You may wonder why this one made my list. First, some background: Pushmataha is yet another unincorporated community in Alabama. It's located in Southwestern Alabama in Choctaw County almost on the Mississippi State line. It was named after the famed Native America Chief of the Choctaw, Pushmataha. According to wikipedia, "Many historians considered him the "greatest of all Choctaw chiefs". It also says "Pushmataha was highly regarded among Native Americans, Europeans, and white Americans, for his skill and cunning in both war and diplomacy." Now for the creepy part. Interpretations vary as to the meaning of Pushmataha, but scholars agree that the primary translation of the name is associated with a connotation of "ending" in "death." In fact, many scholars interpret his name as "the messenger of death." That's why it's on my list!
Pushmataha Choctaw Chief 1824Charles Bird King (public domain)

Click "follow" below to see my future articles! I cover stories about Alabama, the Shoals area, and the southern U.S. and write about nature and the outdoors, the paranormal, and anything interesting and odd! Thanks for reading!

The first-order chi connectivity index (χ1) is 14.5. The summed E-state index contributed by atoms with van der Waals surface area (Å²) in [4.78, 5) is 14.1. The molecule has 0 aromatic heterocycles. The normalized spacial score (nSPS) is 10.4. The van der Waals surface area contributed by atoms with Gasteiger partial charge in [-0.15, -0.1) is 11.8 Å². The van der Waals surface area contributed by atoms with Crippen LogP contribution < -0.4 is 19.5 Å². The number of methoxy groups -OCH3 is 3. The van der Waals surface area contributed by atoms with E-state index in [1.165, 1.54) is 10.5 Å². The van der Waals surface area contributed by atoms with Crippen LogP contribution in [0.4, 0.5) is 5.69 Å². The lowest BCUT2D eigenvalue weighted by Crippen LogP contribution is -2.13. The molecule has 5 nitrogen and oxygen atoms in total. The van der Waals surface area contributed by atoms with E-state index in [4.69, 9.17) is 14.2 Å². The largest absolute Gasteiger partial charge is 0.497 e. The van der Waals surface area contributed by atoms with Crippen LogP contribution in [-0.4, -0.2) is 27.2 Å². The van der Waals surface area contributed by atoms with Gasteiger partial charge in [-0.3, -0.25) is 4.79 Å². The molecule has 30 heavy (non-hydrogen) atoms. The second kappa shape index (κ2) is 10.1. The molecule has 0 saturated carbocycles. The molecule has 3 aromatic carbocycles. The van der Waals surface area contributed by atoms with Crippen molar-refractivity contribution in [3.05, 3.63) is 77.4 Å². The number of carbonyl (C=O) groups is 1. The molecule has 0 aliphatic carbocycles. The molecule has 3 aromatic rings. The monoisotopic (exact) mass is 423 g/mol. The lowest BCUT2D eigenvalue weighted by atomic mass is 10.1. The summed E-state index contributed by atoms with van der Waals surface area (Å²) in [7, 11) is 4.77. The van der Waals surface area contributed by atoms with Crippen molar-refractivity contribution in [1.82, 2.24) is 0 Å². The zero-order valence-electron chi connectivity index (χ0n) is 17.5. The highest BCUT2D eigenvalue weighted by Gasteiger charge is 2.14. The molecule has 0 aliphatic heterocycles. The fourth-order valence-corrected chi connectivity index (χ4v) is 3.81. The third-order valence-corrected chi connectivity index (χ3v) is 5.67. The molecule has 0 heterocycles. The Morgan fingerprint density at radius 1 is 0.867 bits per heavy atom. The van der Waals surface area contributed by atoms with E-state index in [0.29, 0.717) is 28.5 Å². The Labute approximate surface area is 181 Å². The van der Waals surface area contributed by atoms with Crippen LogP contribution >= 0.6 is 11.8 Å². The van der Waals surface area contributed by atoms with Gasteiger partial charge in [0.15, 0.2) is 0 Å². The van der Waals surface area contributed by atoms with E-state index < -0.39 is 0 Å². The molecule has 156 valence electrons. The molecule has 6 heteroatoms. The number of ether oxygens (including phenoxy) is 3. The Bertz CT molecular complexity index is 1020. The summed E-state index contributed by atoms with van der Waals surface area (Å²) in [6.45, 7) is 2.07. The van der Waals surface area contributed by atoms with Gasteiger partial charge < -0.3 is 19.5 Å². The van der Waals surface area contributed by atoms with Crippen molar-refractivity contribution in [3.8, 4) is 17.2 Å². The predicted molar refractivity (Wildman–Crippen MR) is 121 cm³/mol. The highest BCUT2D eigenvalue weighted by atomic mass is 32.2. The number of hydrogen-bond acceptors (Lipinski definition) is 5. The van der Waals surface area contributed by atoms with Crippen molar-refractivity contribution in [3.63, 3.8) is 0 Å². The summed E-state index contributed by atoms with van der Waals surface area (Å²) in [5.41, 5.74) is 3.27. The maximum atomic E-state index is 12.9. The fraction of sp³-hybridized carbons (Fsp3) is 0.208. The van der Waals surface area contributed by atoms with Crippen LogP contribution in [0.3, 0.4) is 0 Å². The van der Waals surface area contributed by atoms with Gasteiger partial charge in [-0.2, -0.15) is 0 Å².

Enjoy my articles? Want to support my writing in a very important way so I can keep writing more? Help me here:

Comments / 19

Published by

April Killian is a native of Florence, Alabama and writes about her home state of Alabama and the Shoals area. She is the mom of many pets and 3 adult children. Along with writing, she sells vintage items online and conducts estate sales in her area. She is a lifelong supporter of charity work, loves life, and tries to be a positive force in this world in everything she does! Her writing passions include: family and social issues, nature, humor, the paranormal and anything interesting or weird! Click on "follow" to see more of her articles in the future!

Florence, AL

More from April Killian

Comments / 0